In Strauss’ debut novel, Casey Donavan must deal with all the average problems of the average, modern teenage girl: body image issues, mean girls at school, an impossible crush—and spontaneous time travel.

Within the opening paragraphs of this YA romance, the reader learns about Casey’s time-traveling woes. Casey tells the reader herself, in fact, using the same sarcastic, witty first-person voice consistently maintained throughout the book. First-person perspective done right makes a protagonist seem more accessible, and Strauss certainly does it right with Casey. Aside from her secret time-traveling troubles, Casey must also deal with all the relatable drama that often defines one’s teenage years. But if she thought that balancing her two separate lives proved difficult before, it only gets harder after her two worlds collide; she accidentally takes her crush—school heartthrob and star athlete Nate Mackenzie—back in time with her, and the whole situation leaves him feeling more than a little unnerved. All things considered, though, he adapts remarkably well to this strange set of circumstances and the unusual girl responsible for them—which is fortunate, considering the fact that Casey accidentally drags him back to the 1860s nearly every time they touch. The two of them must determine the nature of their unexpected relationship while navigating turbulent times together. Strauss successfully addresses the societal differences between then and now, providing enough detail to make the characters’ actions seem plausible without overwhelming the reader with too much historical information. The author addresses the difficult topic of time travel in a similarly balanced manner, leaving the phenomenon just vague enough to prevent too many sticky questions from popping up. The lack of detail in some portions of the novel make a few scenes seem rushed, however, and may leave readers wishing they had more to mull over. Readers who “trip” back in time with Casey will wish they could stay longer in her strangely relatable place.


Pub Date: Oct. 17, 2011

ISBN: 978-1466440968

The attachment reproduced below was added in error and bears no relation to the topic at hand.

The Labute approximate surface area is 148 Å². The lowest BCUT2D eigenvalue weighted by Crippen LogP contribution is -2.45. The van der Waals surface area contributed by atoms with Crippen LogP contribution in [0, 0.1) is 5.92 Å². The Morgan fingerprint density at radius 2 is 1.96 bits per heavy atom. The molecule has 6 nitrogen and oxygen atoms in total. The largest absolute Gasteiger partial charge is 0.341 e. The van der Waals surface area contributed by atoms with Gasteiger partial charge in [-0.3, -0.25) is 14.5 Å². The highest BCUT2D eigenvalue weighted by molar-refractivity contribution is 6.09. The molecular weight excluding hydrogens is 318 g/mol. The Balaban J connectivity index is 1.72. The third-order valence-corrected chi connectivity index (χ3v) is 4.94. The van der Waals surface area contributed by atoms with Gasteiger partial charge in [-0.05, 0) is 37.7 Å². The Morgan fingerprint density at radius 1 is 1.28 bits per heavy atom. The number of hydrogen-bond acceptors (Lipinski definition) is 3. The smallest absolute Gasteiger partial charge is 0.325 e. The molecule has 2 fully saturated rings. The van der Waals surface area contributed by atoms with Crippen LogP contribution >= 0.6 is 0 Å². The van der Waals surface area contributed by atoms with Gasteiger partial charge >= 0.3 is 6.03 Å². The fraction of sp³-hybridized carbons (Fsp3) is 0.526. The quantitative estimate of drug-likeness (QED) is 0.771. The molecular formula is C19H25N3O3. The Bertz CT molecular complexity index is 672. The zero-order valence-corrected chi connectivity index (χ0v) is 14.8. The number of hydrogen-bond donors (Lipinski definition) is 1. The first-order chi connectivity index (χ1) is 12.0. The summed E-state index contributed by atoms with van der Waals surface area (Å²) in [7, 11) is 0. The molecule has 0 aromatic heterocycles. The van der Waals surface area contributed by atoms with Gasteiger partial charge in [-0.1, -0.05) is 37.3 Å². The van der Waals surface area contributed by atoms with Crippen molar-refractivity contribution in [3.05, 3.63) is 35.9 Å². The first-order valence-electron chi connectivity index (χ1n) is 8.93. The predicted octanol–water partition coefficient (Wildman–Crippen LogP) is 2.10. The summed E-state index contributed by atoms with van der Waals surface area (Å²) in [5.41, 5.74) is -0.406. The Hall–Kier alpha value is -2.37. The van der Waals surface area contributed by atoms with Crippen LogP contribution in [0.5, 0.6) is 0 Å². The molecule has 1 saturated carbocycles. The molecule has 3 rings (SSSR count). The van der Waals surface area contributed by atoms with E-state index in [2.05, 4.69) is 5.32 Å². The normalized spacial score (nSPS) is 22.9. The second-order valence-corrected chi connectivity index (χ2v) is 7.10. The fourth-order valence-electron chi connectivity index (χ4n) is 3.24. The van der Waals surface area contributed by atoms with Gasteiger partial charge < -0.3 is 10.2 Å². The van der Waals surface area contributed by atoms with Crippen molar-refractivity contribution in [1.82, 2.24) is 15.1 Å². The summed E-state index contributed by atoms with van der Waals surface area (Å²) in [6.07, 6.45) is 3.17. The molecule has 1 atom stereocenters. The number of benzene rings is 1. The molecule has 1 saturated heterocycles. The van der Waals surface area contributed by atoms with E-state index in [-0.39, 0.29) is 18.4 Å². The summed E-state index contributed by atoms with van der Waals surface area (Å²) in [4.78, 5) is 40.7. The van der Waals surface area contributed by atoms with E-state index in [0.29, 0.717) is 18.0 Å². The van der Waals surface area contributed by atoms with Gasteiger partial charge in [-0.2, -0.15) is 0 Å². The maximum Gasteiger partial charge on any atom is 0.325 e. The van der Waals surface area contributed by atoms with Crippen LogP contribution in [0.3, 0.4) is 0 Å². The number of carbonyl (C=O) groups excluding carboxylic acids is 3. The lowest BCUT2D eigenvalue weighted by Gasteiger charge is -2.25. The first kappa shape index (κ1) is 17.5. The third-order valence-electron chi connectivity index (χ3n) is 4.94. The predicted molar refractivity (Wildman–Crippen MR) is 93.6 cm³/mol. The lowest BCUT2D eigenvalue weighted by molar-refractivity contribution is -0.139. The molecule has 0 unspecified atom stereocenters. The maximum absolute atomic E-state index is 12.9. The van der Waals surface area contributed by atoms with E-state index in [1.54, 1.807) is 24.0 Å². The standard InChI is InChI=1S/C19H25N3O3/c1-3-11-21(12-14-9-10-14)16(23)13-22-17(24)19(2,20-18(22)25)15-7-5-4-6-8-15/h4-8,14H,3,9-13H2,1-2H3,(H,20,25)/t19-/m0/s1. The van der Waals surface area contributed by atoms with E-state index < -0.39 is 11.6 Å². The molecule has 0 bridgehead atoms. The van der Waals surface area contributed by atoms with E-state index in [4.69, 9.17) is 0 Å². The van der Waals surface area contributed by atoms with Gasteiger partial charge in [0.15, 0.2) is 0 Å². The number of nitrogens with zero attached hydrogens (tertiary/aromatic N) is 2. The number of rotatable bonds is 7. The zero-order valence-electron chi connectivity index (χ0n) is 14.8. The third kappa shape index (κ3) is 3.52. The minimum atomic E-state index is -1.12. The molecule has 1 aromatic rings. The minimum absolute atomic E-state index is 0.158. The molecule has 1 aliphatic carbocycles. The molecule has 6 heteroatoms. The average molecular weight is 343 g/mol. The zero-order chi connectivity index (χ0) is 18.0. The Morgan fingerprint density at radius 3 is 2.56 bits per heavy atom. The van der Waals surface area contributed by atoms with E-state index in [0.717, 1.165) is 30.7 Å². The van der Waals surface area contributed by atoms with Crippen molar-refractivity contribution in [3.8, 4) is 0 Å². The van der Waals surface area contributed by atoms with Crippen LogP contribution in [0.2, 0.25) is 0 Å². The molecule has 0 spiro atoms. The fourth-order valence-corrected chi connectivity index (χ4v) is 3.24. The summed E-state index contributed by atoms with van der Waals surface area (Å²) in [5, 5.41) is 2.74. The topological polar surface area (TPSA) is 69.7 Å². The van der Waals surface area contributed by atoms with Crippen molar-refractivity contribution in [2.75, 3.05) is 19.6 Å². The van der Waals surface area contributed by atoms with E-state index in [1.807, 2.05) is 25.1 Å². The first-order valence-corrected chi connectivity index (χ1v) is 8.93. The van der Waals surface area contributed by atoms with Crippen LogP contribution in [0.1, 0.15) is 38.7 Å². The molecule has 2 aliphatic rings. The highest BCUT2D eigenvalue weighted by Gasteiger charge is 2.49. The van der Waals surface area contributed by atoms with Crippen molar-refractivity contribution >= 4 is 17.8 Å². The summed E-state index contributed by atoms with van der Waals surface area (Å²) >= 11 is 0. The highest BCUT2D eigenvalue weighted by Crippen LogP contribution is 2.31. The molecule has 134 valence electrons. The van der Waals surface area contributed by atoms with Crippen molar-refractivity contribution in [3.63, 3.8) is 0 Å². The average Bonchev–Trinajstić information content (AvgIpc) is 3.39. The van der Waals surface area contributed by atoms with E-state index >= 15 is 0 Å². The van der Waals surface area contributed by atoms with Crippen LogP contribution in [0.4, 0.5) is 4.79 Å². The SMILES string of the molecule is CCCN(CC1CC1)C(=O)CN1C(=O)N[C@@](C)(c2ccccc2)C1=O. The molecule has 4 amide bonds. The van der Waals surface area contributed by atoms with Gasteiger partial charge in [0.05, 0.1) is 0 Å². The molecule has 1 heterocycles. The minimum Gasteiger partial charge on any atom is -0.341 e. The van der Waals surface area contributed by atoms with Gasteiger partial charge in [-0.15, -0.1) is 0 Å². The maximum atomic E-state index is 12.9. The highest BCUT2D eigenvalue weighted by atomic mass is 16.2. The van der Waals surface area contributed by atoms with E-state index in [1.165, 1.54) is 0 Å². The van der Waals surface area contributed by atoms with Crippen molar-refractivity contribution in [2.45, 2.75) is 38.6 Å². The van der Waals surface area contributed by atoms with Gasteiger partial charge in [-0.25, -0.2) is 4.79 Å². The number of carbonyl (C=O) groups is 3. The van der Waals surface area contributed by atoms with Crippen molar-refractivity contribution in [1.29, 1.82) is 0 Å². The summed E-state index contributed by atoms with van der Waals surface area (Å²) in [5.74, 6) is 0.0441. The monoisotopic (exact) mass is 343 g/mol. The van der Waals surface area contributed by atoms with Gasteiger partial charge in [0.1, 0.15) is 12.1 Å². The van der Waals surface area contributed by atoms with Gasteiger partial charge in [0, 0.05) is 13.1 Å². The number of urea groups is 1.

Page Count: 292

Publisher: CreateSpace

Review Posted Online: Feb. 28, 2012

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Fear the reaper(s)…but relish this intelligent and entertaining blend of dark humor and high death tolls.


From the Arc of a Scythe series , Vol. 2

Death proves impermanent in this sequel to Scythe (2016).

In a world run by the (almost) all-powerful and (almost) omniscient artificial intelligence Thunderhead, only the Honorable Scythes deal permanent death to near-immortal humans. Yet a growing contingent of scythes, feared and flattered by society and operating outside the Thunderhead’s control, are proving rather dishonorable. No longer apprentices, 18-year-olds Citra Terranova and Rowan Damisch realize “the scythedom is…high school with murder” as they watch their fellow scythes jockey for power and prestige. Citra now gleans as Scythe Anastasia, questioning the status quo but also opposing the homicidally enthusiastic “new-order” scythes and their dangerous demagogue. Self-appointed as Scythe Lucifer, Rowan hunts other scythes whom he deems corrupt. Meanwhile, the existentially troubled Thunderhead questions its role as both creation and caretaker of humanity, sworn not to take life but fearing that its utopia will otherwise collapse into dystopia. Nationality and race are minimally mentioned—ethnic biases and genocide are considered very gauche—yet a population that defies death, aging, sickness, poverty, and war risks becoming bleakly homogenous, alleviated only by “unsavories” and scythes. This sequel digs deeper into Shusterman’s complex world and complicated characters, offering political maneuvering, fatal conspiracies, and impending catastrophe via a slowly unfurling plot and startling bursts of action.

Fear the reaper(s)…but relish this intelligent and entertaining blend of dark humor and high death tolls. (Science fiction. 14-adult)

Pub Date: Jan. 9, 2018

ISBN: 978-1-4424-7245-7

Page Count: 512

Publisher: Simon & Schuster

Review Posted Online: Nov. 22, 2017

Kirkus Reviews Issue: Dec. 15, 2017

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Black is building a complex mythology; now is a great time to tune in.


From the Folk of the Air series , Vol. 1

Black is back with another dark tale of Faerie, this one set in Faerie and launching a new trilogy.

Jude—broken, rebuilt, fueled by anger and a sense of powerlessness—has never recovered from watching her adoptive Faerie father murder her parents. Human Jude (whose brown hair curls and whose skin color is never described) both hates and loves Madoc, whose murderous nature is true to his Faerie self and who in his way loves her. Brought up among the Gentry, Jude has never felt at ease, but after a decade, Faerie has become her home despite the constant peril. Black’s latest looks at nature and nurture and spins a tale of court intrigue, bloodshed, and a truly messed-up relationship that might be the saving of Jude and the titular prince, who, like Jude, has been shaped by the cruelties of others. Fierce and observant Jude is utterly unaware of the currents that swirl around her. She fights, plots, even murders enemies, but she must also navigate her relationship with her complex family (human, Faerie, and mixed). This is a heady blend of Faerie lore, high fantasy, and high school drama, dripping with description that brings the dangerous but tempting world of Faerie to life.

Black is building a complex mythology; now is a great time to tune in. (Fantasy. 14-adult)

Pub Date: Jan. 2, 2018

ISBN: 978-0-316-31027-7

Page Count: 384

Publisher: Little, Brown

Review Posted Online: Sept. 26, 2017

Kirkus Reviews Issue: Oct. 15, 2017

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